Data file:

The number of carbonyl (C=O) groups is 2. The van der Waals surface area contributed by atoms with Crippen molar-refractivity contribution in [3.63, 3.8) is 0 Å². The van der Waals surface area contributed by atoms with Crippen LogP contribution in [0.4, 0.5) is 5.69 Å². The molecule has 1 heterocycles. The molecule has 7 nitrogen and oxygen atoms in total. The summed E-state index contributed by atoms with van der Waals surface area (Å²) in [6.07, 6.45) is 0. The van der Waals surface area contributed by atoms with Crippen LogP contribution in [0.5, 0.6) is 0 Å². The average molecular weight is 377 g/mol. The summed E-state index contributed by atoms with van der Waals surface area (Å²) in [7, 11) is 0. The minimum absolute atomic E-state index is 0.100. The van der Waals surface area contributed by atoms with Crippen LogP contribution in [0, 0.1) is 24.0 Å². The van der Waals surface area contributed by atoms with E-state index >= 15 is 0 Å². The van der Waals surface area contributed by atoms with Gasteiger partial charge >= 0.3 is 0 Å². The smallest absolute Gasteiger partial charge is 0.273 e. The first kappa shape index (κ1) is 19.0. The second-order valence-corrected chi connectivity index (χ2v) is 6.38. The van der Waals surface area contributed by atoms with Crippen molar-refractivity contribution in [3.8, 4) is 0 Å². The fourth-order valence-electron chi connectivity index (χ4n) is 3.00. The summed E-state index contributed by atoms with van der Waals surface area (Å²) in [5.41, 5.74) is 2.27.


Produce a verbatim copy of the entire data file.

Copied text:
The number of carbonyl (C=O) groups is 2. The van der Waals surface area contributed by atoms with Crippen molar-refractivity contribution in [3.63, 3.8) is 0 Å². The van der Waals surface area contributed by atoms with Crippen LogP contribution in [0.4, 0.5) is 5.69 Å². The molecule has 1 heterocycles. The molecule has 7 nitrogen and oxygen atoms in total. The summed E-state index contributed by atoms with van der Waals surface area (Å²) in [6.07, 6.45) is 0. The van der Waals surface area contributed by atoms with Crippen LogP contribution in [0.5, 0.6) is 0 Å². The average molecular weight is 377 g/mol. The summed E-state index contributed by atoms with van der Waals surface area (Å²) in [7, 11) is 0. The minimum absolute atomic E-state index is 0.100. The van der Waals surface area contributed by atoms with Crippen LogP contribution in [0, 0.1) is 24.0 Å². The van der Waals surface area contributed by atoms with E-state index >= 15 is 0 Å². The van der Waals surface area contributed by atoms with Gasteiger partial charge >= 0.3 is 0 Å². The smallest absolute Gasteiger partial charge is 0.273 e. The first kappa shape index (κ1) is 19.0. The second-order valence-corrected chi connectivity index (χ2v) is 6.38. The van der Waals surface area contributed by atoms with Crippen molar-refractivity contribution in [3.8, 4) is 0 Å². The fourth-order valence-electron chi connectivity index (χ4n) is 3.00. The summed E-state index contributed by atoms with van der Waals surface area (Å²) in [5.41, 5.74) is 2.27.